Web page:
Let me say, bears are truly fascinating animals, just like the Tatra Mountains are. One of the largest land creatures, Tatra mountains bears can weigh up to a whopping 350 kg. I think it’s pretty obvious that getting too close to these guys can be dangerous. But don’t be fooled by their stocky, clumsy appearance.
These animals are incredibly agile and fast. Believe it or not, they can run, jump, swim, and climb trees and rocks with ease. In a quick sprint, they can reach speeds over 60 km/h. I am convinced that their skills in the Tatras rival those of experienced mountaineers.
Currently, there are about 50-60 bears living in the Tatra Mountains, with a dozen or so residing on the Polish side. Female bears give birth to one to three cubs every two years during winter and care for them for a year and a half.
The young bears follow their mother everywhere, gradually moving further away as they grow. For instance, in April-May, they might stay up to 50 m away, and by autumn, they could be 100-200 m away. In the Polish part of the Tatra Mountains, you can observe one to three bears with cubs each year.
↳ Before you head to Tatra Park, I highly recommend reading my complete guide to Tatra Mountains. I showcase the most scenic places you won't want to miss. Make sure to check it out, so you don't overlook anything interesting: Tatra Mountains – An Insider’s Guide to All Attractions and Info
- Before you start your trip, you should also read this article. You will learn that the most dangerous are the smallest animals: A Guide to the Most Dangerous Animals Found in Poland.
Be Cautious, Bears Can Break Into Cars
If you’re visiting the Tatra Mountains, you need to know that bears have been known to break into cars left in parking lots, especially if there’s a fragrant food supply in the trunk. This type of behavior has been recorded in the Tatra Mountains in recent years.
It usually happens around the summer and autumn months, when the animals are trying to accumulate reserves for the winter.
I know bears might seem like cautious animals, but they’re not skittish. When disturbed, they stand on their hind legs to observe their surroundings. If there’s no threat, they usually move out of the way.
PRO TIP: If you have a group of people, for a small fee, you may hire local Tatra guide who will not only take care of you during your hike, but also present you Tatra Mountains in a way you would experience alone. Click the link below to find out more:
- (€) ❤️ Tatra Mountains Hiking Guide: With a local guide, you will walk along trails that offer incredible panoramic views over Zakopane, and see Siklawica Waterfall, and Giewont Summit up close. During the walk, you will enjoy fun facts about the local area.
But let’s get back to the bears. Research shows that bears actually notice the presence of people more often than we realize. A bear can lie just several dozen meters from a trail for hours, simply watching tourists go by.
So if you want to experience the beauty of the Tatra Mountains, always be aware of your surroundings, and remember to secure your food and belongings properly.
Herbivore or Predator?
The bear is the largest predatory mammal in Europe. They can weigh anywhere from 100 to 400 kg, with some individuals even larger than that. But here’s a surprising fact – this masive predator is actually more of a herbivore by preference.
It is worth to say that bears are predators only by coercion, and they would rather munch on plants than hunt for prey. If they do hunt, their victims are usually wasp larvae and ants. However, there are bears that enjoy hunting from time to time, and when they do, almost every species of land mammal in the Tatra Mountains, and even some birds, can fall prey to them.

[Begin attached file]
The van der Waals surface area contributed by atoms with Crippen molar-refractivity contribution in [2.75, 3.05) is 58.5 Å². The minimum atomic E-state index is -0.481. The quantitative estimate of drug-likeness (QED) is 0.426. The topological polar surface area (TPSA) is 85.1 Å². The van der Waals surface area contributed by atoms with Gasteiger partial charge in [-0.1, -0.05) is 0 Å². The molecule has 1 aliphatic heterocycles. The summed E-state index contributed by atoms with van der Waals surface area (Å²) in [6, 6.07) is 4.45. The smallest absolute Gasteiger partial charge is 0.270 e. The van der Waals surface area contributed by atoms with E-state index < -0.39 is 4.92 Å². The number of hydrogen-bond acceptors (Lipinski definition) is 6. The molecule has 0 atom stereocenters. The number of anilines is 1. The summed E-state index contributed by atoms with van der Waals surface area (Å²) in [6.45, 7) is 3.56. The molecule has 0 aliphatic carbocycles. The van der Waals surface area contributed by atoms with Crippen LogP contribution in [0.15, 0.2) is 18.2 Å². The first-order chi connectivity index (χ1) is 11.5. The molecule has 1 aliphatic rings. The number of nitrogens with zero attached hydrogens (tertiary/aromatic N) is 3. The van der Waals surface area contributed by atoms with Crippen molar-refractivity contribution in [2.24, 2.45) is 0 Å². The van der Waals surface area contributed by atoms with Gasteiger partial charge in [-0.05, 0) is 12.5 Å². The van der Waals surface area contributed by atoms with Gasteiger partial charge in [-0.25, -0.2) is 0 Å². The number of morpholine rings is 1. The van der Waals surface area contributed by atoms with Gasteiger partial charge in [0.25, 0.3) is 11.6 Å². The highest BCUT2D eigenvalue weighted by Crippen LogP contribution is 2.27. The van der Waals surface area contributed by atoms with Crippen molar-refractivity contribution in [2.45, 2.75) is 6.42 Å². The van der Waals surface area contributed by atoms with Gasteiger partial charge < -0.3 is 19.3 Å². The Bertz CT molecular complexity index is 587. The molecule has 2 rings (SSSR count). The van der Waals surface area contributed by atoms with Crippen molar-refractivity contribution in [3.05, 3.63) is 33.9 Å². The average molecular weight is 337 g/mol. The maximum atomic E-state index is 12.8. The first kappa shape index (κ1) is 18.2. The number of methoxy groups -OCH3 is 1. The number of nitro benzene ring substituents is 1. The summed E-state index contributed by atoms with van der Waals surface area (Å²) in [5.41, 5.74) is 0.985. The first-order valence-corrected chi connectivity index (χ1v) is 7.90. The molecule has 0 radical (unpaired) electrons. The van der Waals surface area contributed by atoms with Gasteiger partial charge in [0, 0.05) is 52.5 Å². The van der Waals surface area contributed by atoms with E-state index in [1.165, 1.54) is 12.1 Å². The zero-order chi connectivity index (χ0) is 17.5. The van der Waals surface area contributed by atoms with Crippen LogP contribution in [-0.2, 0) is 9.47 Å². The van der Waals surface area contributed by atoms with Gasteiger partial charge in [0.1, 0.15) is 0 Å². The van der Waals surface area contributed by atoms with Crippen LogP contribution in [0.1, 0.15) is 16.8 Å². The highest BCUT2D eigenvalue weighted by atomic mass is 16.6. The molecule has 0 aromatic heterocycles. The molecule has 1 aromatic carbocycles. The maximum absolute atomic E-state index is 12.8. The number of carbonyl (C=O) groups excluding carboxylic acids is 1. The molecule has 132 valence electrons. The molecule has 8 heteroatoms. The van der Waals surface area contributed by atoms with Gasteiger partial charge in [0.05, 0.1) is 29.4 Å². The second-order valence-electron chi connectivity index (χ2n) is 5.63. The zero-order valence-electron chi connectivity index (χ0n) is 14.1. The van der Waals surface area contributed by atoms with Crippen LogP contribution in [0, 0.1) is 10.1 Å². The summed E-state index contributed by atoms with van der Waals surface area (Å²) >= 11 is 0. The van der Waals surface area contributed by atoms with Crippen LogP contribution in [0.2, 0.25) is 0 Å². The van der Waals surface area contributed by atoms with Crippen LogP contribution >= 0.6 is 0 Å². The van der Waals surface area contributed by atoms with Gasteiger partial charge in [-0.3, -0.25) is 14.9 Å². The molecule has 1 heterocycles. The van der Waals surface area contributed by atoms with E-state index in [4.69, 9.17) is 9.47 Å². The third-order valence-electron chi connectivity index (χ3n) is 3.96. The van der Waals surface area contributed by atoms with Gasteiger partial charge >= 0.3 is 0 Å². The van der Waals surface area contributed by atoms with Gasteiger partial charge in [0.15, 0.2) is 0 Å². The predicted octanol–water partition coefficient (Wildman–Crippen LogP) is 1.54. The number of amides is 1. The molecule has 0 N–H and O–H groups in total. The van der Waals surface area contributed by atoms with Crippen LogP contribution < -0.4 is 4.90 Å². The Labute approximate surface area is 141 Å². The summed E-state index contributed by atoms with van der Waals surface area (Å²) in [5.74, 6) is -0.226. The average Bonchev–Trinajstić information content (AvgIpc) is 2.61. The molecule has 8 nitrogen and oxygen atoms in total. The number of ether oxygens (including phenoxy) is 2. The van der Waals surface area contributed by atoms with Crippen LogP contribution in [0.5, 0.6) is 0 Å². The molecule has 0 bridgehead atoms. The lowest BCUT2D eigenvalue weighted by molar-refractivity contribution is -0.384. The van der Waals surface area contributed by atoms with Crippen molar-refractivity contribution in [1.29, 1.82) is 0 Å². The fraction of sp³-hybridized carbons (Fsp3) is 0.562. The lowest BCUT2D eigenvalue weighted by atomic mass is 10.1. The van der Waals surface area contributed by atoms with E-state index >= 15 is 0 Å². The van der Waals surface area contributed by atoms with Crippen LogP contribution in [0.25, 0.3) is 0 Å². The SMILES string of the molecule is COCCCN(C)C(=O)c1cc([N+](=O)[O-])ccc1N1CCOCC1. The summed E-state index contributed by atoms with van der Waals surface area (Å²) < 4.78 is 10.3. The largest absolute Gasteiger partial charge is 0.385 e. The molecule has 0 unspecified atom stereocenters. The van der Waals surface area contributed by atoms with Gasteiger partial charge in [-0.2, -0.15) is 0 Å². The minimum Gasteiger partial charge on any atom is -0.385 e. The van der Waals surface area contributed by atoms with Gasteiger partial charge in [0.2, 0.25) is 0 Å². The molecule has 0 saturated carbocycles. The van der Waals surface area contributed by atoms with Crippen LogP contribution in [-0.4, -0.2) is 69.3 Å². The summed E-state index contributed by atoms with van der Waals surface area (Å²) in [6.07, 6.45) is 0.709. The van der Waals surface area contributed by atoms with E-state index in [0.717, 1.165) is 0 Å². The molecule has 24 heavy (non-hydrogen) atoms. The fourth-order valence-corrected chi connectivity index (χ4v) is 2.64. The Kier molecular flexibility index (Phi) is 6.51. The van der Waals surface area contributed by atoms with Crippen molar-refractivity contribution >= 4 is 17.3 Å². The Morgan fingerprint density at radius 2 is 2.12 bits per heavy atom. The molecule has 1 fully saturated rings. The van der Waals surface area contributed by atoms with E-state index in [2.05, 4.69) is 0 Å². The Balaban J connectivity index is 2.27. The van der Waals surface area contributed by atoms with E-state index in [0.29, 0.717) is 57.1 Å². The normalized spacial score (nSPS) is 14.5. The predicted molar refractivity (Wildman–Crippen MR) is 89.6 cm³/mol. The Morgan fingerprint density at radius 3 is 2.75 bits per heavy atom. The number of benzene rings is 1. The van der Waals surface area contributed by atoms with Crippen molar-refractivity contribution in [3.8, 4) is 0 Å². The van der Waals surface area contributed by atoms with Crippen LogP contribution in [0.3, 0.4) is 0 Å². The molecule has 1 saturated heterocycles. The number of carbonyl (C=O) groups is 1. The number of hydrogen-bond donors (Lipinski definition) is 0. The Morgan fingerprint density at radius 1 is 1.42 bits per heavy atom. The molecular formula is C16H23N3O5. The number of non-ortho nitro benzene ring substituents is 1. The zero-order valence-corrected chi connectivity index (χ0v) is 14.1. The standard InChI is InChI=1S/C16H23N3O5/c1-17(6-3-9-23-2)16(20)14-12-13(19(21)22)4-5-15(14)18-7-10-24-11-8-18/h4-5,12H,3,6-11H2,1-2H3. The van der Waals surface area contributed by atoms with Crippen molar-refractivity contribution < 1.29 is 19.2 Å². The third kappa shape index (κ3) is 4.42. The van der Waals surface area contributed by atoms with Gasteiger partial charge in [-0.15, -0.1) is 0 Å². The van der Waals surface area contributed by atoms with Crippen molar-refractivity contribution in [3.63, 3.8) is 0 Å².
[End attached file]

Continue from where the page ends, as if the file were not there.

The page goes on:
- You should also read about other polish predator: Meet the White-Tailed Eagle: Poland’s National Animal
Occasionally, a bear specializing in livestock hunting may appear in the Tatras and surrounding areas. But the vast majority of a bear’s diet consists of plants. In spring, they feast on fresh grasses and herbs, while in summer and autumn, they savor all kinds of fruit. In the Tatra Mountains, they mainly enjoy blueberries, raspberries, cowberries, and rowanberies.
I believe it’s important to mention that bears have an excellent sense of smell and hearing, but slightly weaker eyesight. This difference in sensory perception makes their view of the world quite distinct from ours. Such sensitivity is an excellent adaptation for life in a forest environment with limited visibility.
A bear’s sense of smell can detect chamois buried in an avalanche or even candy wrappers left on a trail hours earlier.
Despite their size, bears are agile and incredibly fast. They can run at speeds of up to 60 km/h, swim well, and climb trees with ease. So if you find yourself exploring the Tatra Mountains, always be aware of your surroundings and keep a respectful distance from these amazing animals.
Staying Safe with a Local Guide
As I already showed you, embarking on a trip across the Tatra Mountains might be adrenaline-pumping experience. But, trying this without a local guide, especially with the bears around, might put you on the edge of danger.
Now, you might ask why a local guide, right? Well, I can tell you they’re pros in navigating the rough terrains and finding the safest routes. Their eagle eyes can spot bear signs that you or I would easily overlook.
With a guide, you won’t just dodge the risks but also learn cool stuff about the local plants, animals, and rocks. So, hiring a local guide isn’t just about keeping safe. It opens the door to a richer, deeper adventure in the Tatra Mountains. If you want an unforgettable trip, trust me, a local guide is your best bet.
What to Do If You Meet a Bear in the Tatra Mountains